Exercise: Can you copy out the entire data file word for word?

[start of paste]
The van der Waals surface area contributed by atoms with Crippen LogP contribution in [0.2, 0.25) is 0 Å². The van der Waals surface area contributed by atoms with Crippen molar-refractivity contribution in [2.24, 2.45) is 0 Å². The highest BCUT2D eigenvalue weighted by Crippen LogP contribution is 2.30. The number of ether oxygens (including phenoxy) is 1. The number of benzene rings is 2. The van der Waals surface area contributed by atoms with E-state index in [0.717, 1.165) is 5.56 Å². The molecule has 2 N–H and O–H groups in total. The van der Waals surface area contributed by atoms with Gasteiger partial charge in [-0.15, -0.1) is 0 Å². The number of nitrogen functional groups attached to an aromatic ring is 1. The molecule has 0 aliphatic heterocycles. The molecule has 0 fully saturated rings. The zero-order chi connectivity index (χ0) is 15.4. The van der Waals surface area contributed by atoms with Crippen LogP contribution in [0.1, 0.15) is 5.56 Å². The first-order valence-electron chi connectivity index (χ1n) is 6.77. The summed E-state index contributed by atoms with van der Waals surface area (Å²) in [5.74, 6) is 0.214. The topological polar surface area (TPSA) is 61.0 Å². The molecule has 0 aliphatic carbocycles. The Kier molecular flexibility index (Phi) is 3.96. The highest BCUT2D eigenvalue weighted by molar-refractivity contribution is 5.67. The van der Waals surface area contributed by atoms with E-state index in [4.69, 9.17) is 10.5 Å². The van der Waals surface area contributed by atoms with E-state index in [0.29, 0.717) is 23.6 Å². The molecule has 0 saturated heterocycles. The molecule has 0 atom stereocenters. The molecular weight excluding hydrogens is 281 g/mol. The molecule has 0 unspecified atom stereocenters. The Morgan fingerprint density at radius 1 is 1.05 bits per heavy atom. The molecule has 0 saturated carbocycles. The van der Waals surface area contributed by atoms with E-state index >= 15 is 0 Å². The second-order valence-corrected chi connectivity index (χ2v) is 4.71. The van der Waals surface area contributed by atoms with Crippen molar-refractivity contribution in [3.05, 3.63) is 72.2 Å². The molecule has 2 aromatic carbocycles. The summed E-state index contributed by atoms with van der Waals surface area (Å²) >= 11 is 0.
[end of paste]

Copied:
The van der Waals surface area contributed by atoms with Crippen LogP contribution in [0.2, 0.25) is 0 Å². The van der Waals surface area contributed by atoms with Crippen molar-refractivity contribution in [2.24, 2.45) is 0 Å². The highest BCUT2D eigenvalue weighted by Crippen LogP contribution is 2.30. The number of ether oxygens (including phenoxy) is 1. The number of benzene rings is 2. The van der Waals surface area contributed by atoms with E-state index in [0.717, 1.165) is 5.56 Å². The molecule has 2 N–H and O–H groups in total. The van der Waals surface area contributed by atoms with Gasteiger partial charge in [-0.15, -0.1) is 0 Å². The number of nitrogen functional groups attached to an aromatic ring is 1. The molecule has 0 aliphatic heterocycles. The molecule has 0 fully saturated rings. The zero-order chi connectivity index (χ0) is 15.4. The van der Waals surface area contributed by atoms with Crippen LogP contribution in [0.1, 0.15) is 5.56 Å². The first-order valence-electron chi connectivity index (χ1n) is 6.77. The summed E-state index contributed by atoms with van der Waals surface area (Å²) in [5.74, 6) is 0.214. The topological polar surface area (TPSA) is 61.0 Å². The molecule has 0 aliphatic carbocycles. The Kier molecular flexibility index (Phi) is 3.96. The highest BCUT2D eigenvalue weighted by molar-refractivity contribution is 5.67. The van der Waals surface area contributed by atoms with E-state index in [4.69, 9.17) is 10.5 Å². The van der Waals surface area contributed by atoms with E-state index in [0.29, 0.717) is 23.6 Å². The molecule has 0 saturated heterocycles. The molecule has 0 atom stereocenters. The molecular weight excluding hydrogens is 281 g/mol. The molecule has 0 unspecified atom stereocenters. The Morgan fingerprint density at radius 1 is 1.05 bits per heavy atom. The molecule has 0 saturated carbocycles. The van der Waals surface area contributed by atoms with E-state index >= 15 is 0 Å². The second-order valence-corrected chi connectivity index (χ2v) is 4.71. The van der Waals surface area contributed by atoms with Crippen molar-refractivity contribution in [3.05, 3.63) is 72.2 Å². The molecule has 2 aromatic carbocycles. The summed E-state index contributed by atoms with van der Waals surface area (Å²) >= 11 is 0.